In Tuesdays at Tesco’s, Emmanuel Darley’s brief but effective solo play, Simon Callow plays Pauline, a transgender woman whose Tuesdays are spent helping her elderly father around the house. She cleans for him, does his laundry and ironing, and also helps with his shopping, which they do together at the Tesco’s supermarket on his local high street.
When Pauline is living her day-to-day life in the city, she’s anonymous, but in her hometown, the reality of her transition from Paul, the young man everyone knew, to Pauline, has a different weight. She chooses which cashier’s line to join based on previous interactions, hoping to avoid minor embarrassments whenever possible despite the fact that it’s her own father whose acceptance she covets the most.
The play, adapted from the French by Matthew Hurt and Sarah Vermande (its original title was Le Mardi a Monoprix after a chain of French stores), had its English-language premiere at Assembly Hall as part of the Edinburgh Festival in 2011 and is currently in the midst of its U.S. premiere as part of the Brits Off Broadway Festival at 59E59 Theaters.
Callow’s performance is a real triumph. Aside from casting a trans actress in the part, a better actor could scarce be found to embody this complicated woman. Callow, a boxy, masculine man, becomes Pauline with apparent ease, but it’s his ability to play Pauline’s father as well — taking on a husky, more Northern-inflected voice — that lends his performance added depth. Because Callow is tasked with the challenge of carrying the play by himself, his ability to embody that added element of conflict and tension is key to the play’s success.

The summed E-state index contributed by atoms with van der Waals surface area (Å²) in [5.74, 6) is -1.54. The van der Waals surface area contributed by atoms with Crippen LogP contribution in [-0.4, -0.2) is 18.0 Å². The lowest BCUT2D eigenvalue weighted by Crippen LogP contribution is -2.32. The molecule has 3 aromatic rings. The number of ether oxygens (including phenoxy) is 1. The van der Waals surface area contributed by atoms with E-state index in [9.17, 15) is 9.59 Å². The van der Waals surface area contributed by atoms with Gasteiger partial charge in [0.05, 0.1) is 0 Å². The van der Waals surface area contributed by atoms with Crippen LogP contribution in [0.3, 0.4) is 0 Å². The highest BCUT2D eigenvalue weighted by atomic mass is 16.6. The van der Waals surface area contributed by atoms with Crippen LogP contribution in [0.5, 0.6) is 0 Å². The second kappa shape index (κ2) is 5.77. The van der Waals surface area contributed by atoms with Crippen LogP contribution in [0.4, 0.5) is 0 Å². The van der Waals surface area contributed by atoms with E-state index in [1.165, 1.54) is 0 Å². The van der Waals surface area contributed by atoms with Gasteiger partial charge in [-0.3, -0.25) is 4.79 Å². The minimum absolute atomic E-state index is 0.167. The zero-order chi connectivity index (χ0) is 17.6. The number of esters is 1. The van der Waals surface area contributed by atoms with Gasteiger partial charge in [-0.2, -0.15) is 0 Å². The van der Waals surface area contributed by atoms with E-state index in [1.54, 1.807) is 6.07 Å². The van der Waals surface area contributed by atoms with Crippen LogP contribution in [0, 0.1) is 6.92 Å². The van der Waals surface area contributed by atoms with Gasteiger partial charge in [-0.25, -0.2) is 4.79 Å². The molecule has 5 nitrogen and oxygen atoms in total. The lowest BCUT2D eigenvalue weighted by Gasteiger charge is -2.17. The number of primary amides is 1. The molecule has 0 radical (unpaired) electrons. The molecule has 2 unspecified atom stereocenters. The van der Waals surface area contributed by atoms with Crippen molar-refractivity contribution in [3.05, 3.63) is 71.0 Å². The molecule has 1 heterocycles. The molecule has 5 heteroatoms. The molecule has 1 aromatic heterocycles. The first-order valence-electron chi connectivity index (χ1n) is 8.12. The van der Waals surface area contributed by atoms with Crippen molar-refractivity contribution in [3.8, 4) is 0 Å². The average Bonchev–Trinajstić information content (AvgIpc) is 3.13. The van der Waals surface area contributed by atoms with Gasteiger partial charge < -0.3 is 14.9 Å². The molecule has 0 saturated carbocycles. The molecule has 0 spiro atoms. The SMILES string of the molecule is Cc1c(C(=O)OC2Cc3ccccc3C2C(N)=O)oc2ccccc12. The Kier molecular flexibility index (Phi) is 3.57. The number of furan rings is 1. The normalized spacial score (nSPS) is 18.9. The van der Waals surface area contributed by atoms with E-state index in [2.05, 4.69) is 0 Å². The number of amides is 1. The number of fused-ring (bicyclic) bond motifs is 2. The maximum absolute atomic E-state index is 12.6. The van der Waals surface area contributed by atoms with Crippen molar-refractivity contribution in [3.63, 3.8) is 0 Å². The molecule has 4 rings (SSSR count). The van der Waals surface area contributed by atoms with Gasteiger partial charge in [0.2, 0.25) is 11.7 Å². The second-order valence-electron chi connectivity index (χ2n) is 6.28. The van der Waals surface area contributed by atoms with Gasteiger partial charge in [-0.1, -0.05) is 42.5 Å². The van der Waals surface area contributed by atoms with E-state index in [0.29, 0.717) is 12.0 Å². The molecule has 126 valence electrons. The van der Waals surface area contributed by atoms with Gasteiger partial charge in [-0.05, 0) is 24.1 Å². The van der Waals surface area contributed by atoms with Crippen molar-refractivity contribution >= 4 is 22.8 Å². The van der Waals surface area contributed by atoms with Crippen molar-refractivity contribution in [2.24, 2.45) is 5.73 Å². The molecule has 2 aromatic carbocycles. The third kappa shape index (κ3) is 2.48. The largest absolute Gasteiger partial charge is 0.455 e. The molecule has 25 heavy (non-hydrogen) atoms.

Even before Callow takes to the stage, the set evokes an almost otherworldly space. There is a piano (and a live pianist, who adds to the mood of the play) set within a floating ring. At stage right is an ornate chair. Upstage is a tree and, in the tree, a bright pink dress. There are small stones downstage beneath the floating ring. The importance of the set, designed (along with Callow’s costume) by Robin Don, becomes more apparent by the evening’s end, once the events of the play are put into context.
To give much more away about Darley’s play would risk spoiling things. What’s most important here is Callow’s performance. It demands to be seen. Where some male actors might shy away from playing a woman, Callow isn’t afraid to embrace his feminine side.
In Pauline’s company, there is a certain warmth and a certain comfort — a sense of hope that all will be well for this woman for whom her new gender is itself a kind of comfort she finds solace in. When she experiences ridicule, we feel it acutely, and, at times, we sense that there’s a well of pain that lives behind her smile. We want her life to be all she hopes it to be, for her Tuesdays to be truly routine, as routine as she wants them to be.